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The church I grew up attending had no name. We called it "The Truth". We called the people who followed the church "professing" members. It had no buildings. The Sunday gatherings were called "meetings" and they were held in my grandpa's home. The Wednesday night bible studies were held in another member's home. About every 3 months a "special meeting" would be held at a local grange hall and featured a pot luck dinner and day long services. Once a year a large gathering called a "convention" would be held on a farm. My church had no preachers. There were pairs of traveling men and women (men traveled with men and women with women) who were called "workers". They lived in the homes of the members of the church and relied on the members for money to go to the next area. Workers never married. It was considered a great honor to have a worker live in your home or come to dinner at your house.

The Sunday meetings were different from most church services. Folding chairs would be set up in the living room of the host house, and people would sit on the chairs and on the existing furniture. There was no pulpit or leader. If no workers were present, one of the members of the church would be asked to lead the meeting. We would start by asking a member to select a song from the special hymn book called "Hymns Old and New". We would sing two songs, then would open the meeting for "sharing". Members of the church would then share what they had done that week, what they had read out of the bible and what they thought of it. Each person who was sharing would stand up and speak, then sit down. Sharing continued until no one else wanted to share. Then a couple more songs would be sung, again chosen by someone in the congregation. Then would come a sort of sermon, either by one of the workers, or by a member who had been prepared before. This person would speak about the bible, or about how to live better in "The Truth". Each week those who had professed, and promised to follow the church took communion, or "broke bread" as it was called, by tearing off a small piece from a slice of bread and drinking from a communal glass of grape juice that was passed around. This was done in complete silence.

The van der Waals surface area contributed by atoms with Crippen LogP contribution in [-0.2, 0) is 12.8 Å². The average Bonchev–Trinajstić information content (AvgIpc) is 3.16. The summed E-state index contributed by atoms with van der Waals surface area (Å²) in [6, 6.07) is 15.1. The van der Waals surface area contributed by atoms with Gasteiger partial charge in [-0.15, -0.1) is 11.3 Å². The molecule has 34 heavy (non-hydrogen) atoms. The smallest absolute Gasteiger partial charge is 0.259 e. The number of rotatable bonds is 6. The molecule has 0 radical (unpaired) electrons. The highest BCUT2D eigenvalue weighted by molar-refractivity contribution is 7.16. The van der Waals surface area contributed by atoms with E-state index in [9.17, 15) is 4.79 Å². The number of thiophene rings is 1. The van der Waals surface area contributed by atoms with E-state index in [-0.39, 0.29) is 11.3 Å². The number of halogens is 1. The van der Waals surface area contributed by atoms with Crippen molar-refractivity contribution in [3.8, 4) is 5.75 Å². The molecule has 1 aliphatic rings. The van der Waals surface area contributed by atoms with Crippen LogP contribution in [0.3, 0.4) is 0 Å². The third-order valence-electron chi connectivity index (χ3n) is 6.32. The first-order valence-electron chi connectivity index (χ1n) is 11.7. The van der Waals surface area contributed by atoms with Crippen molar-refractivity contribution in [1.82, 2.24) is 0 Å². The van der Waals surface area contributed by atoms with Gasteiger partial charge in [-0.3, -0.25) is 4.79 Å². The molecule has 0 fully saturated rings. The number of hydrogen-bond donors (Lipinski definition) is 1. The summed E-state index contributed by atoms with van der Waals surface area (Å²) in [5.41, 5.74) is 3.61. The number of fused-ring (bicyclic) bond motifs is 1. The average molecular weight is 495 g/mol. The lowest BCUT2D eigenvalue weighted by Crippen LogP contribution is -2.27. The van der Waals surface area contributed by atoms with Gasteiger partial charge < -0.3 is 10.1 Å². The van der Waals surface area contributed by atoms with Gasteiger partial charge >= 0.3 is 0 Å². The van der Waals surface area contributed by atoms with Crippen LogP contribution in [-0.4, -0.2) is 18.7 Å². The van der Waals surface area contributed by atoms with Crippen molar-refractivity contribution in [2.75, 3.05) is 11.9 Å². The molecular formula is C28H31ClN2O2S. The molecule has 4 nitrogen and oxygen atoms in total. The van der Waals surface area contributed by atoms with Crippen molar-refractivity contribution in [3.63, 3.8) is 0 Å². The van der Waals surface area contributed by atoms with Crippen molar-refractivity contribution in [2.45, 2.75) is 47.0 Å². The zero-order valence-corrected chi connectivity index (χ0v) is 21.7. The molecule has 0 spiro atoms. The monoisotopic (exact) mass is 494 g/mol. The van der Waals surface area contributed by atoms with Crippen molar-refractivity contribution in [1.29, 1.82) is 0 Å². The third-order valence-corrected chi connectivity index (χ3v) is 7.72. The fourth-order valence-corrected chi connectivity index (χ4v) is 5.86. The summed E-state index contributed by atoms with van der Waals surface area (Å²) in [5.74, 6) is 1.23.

There were some unofficial "rules" that you had to follow in order to be considered a "professing" person. Women dressed very plainly, drab colors, flat shoes, dresses only, no makeup. Men wore plain suits. Women weren't allowed to cut their hair, and the long hair was worn in a bun. Members of The Truth didn't own Television sets or go to movies. Most modern culture was considered "wordly" and not allowed.

The church apparently was founded in Ireland, just before the turn of the century by a man named William Irvine, a "Pilgrim" preacher for the Faith Mission who decided after reading Matthew 10, that all preachers should go forth as homeless, unpaid ministers. A few other of his contemporaries agreed with him. Irvine then challenged them to join him in going forth without salary and without a home. It was decided that regular meetings should be held in homes, rather than churches, taking literally: "God dwells not in temples made with hands" Acts 7:48, 17:24.

The church called "The Truth" still is active today. It still meets in the homes of "professing people". The Workers still travel from home to home. Very seldom is it listed in church directories. Members are recruited only at the quarterly special meetings, and membership is generally small. I no longer attend.

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